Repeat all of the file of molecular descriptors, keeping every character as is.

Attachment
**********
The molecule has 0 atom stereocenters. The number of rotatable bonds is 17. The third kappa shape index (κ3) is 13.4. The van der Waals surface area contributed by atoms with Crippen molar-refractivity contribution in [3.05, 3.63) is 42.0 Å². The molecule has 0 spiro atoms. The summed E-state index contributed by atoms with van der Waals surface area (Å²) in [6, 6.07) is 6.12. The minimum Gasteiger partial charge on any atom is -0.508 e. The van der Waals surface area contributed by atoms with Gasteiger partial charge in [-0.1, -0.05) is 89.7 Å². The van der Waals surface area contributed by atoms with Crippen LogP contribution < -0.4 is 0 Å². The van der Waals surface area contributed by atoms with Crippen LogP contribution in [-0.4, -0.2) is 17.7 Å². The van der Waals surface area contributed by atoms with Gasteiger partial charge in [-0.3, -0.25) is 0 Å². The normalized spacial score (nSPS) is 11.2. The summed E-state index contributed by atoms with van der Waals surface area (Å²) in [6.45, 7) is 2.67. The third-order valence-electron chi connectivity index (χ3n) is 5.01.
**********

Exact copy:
The molecule has 0 atom stereocenters. The number of rotatable bonds is 17. The third kappa shape index (κ3) is 13.4. The van der Waals surface area contributed by atoms with Crippen molar-refractivity contribution in [3.05, 3.63) is 42.0 Å². The molecule has 0 spiro atoms. The summed E-state index contributed by atoms with van der Waals surface area (Å²) in [6, 6.07) is 6.12. The minimum Gasteiger partial charge on any atom is -0.508 e. The van der Waals surface area contributed by atoms with Gasteiger partial charge in [-0.1, -0.05) is 89.7 Å². The van der Waals surface area contributed by atoms with Crippen LogP contribution < -0.4 is 0 Å². The van der Waals surface area contributed by atoms with Crippen LogP contribution in [-0.4, -0.2) is 17.7 Å². The van der Waals surface area contributed by atoms with Gasteiger partial charge in [-0.3, -0.25) is 0 Å². The normalized spacial score (nSPS) is 11.2. The summed E-state index contributed by atoms with van der Waals surface area (Å²) in [6.45, 7) is 2.67. The third-order valence-electron chi connectivity index (χ3n) is 5.01.